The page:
Nintendo, which has won several previous patent suits surrounding its phenomenally popular Wii video game system, has found itself on the losing side of the latest one.
A Dallas jury has ordered the company to pay $10 million to iLife Technologies for using that company’s motion-sensing accelerometer technology in the Wii’s remote controls.
Nintendo says it plans to appeal the verdict.
The case started nearly four years ago, when iLife filed a $144 million patent infringement suit against the gaming company. The company says a technology it created to prevent sudden infant death syndrome and monitor the elderly for falls was incorporated into the “Wiimote” controller used to play tennis, bowl or control other motion-control games.
iLife is hardly the first company to take Nintendo to court over the Wii’s most notable technology. Last March, Nintendo won a case against UltimatePointer LLC and it has twice defeated patent-licensing companies Technology Properties Limited LLC, Phoenix Digital Solutions LLC and Patriot Scientific Corporation, most recently in Nov. 2015.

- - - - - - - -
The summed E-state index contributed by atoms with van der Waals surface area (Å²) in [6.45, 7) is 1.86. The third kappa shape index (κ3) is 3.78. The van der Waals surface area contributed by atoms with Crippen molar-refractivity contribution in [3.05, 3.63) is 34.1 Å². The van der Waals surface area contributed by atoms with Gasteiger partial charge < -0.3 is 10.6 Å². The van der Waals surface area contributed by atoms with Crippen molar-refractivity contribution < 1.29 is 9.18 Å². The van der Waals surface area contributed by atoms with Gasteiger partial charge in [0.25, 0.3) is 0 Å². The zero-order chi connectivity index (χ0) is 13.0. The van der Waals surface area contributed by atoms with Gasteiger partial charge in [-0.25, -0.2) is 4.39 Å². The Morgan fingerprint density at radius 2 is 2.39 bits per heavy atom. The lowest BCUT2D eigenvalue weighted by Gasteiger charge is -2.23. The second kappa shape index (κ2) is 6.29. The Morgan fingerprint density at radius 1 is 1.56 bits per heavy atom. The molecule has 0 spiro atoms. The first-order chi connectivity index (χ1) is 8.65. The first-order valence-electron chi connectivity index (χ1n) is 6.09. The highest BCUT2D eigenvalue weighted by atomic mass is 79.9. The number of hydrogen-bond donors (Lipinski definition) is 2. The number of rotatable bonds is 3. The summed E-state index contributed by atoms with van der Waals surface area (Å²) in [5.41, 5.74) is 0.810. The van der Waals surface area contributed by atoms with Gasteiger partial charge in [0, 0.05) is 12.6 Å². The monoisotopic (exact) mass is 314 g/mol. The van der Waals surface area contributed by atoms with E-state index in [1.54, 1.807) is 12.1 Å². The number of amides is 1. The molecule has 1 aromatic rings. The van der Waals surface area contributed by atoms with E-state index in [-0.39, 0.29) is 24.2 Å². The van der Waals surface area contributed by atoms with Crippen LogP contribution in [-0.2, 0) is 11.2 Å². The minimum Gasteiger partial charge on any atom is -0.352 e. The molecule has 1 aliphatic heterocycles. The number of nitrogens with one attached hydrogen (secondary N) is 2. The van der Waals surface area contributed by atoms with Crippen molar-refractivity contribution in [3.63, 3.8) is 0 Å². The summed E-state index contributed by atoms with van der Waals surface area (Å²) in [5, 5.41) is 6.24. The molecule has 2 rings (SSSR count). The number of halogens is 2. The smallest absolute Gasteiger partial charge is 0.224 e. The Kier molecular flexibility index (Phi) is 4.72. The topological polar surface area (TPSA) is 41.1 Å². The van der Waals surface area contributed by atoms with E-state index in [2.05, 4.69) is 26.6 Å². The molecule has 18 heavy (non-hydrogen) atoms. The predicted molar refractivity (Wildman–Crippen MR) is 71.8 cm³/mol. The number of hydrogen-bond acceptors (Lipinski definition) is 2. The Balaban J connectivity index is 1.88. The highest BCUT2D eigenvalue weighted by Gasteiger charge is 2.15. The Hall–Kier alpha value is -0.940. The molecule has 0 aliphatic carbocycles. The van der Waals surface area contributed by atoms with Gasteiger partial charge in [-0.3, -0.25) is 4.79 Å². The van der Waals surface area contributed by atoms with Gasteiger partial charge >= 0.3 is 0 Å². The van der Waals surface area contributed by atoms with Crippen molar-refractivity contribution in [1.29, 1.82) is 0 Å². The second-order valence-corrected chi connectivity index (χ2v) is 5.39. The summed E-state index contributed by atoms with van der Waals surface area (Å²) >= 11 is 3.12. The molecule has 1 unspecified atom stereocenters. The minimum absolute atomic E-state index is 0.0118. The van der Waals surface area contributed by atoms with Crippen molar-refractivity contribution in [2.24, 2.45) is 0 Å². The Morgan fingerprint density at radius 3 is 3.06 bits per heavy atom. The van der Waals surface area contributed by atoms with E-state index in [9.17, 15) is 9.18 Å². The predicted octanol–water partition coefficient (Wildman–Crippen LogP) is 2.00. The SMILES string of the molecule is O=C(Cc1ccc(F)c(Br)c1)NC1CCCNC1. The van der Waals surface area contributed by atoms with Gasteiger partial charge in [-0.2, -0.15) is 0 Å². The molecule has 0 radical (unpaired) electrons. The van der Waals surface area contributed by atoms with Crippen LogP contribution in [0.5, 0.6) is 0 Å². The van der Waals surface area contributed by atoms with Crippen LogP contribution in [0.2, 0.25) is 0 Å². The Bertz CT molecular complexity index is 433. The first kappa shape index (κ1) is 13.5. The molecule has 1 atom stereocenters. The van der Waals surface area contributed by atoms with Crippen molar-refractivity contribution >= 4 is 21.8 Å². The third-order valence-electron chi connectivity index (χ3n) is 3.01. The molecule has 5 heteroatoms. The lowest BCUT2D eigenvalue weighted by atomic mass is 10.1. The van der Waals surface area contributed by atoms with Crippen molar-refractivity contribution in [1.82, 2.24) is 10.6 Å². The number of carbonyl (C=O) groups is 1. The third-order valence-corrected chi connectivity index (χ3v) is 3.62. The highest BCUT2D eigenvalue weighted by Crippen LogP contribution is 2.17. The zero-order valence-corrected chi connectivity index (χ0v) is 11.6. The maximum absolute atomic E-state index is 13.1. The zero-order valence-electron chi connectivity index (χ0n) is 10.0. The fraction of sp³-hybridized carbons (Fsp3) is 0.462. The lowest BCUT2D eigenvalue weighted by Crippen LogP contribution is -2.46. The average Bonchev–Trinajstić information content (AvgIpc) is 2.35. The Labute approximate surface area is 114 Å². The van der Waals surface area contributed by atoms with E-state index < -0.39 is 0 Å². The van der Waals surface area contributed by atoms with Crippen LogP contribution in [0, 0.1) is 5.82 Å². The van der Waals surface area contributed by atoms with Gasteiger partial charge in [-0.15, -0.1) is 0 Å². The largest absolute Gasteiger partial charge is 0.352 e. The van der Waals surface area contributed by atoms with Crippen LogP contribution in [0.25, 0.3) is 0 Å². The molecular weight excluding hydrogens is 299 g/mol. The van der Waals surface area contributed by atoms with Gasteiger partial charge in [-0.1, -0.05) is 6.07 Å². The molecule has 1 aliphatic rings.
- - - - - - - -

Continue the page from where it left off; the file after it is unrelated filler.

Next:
It hasn’t won all of the court battles, though. In 2014, Nintendo lost a case in the U.K., in which Koninklijke Philips said it was infringing on its patents for motion control technology for both the Wii controller and Wii U GamePad.
The companies settled that case later that year, agreeing to license parts of their patent portfolios to each other.